Author(s): University of Leicester

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Core Physics PBL – LEDs as Traffic Lights.
LEDs as Traffic Lights’ is a Group Research Project, undertaken by students organised into small groups working as teams. This project is divided into two main sections. Firstly you are concerned with using LEDs as traffic lights. Your group is to perform experiments regarding LEDs in order to ascertain information about their band gap and composition. Secondly, you are to consider using LEDs as pressure sensors. This is a computational task, so requires programming, most likely using C.
Author(s): University of Leicester

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Nuclear and Particle Physics
A third year course in Nuclear and Particle Physics. Could do with a few LHC updates. Contains lecture notes, examples, ... as well as the files used to create these resources. Also has some movies of nuclear collective motion. Discusses: 1 Introduction 2 A history of particle physics 3 Experimental tools 4 Nuclear Masses 5 Nuclear models 6 Some basic concepts of theoretical particle physics 7 The fundamental forces 8 Symmetries and particle physics 9 Symmetries of the theory of strong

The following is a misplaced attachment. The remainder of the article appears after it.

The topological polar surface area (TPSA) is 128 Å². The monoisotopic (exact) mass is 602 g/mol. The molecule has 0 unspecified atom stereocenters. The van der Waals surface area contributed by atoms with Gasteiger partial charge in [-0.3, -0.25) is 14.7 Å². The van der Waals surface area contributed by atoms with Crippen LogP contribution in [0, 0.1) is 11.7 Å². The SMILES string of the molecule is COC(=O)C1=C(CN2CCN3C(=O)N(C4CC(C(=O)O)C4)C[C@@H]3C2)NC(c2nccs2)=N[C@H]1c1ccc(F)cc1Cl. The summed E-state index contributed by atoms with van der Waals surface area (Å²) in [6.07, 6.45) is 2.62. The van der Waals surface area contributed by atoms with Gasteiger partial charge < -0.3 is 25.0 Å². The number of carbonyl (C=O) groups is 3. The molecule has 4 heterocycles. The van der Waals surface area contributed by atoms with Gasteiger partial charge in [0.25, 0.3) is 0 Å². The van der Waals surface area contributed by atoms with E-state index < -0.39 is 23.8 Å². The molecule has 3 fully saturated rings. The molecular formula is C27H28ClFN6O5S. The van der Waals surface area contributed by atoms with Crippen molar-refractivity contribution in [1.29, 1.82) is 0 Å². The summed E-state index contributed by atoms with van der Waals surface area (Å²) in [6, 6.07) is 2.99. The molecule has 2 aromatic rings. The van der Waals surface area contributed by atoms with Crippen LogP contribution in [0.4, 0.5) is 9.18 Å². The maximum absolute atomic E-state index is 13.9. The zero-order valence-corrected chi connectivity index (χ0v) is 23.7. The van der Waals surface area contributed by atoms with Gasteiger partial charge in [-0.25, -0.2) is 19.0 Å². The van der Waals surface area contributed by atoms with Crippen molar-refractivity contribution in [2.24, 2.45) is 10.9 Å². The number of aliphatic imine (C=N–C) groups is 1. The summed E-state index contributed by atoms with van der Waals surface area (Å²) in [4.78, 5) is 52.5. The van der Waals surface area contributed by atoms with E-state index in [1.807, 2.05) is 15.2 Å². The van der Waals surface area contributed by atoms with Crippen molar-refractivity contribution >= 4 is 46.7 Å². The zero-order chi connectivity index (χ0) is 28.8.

Author(s): Niels Walet

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Core Physics PBL – White Knuckle Ride.
White Knuckle Ride’ is a Group Research Project, undertaken by students organised into small groups working as teams. Most, if not all, of the required theory can be found in the course book (Physics for Scientists and Engineers, Tipler). You will have four laboratory sessions to perform the experiments, as well as two workshops with facilitators. For each of the workshops you should prepare answers to set question, which will be marked at the workshops. These workshop questions are designe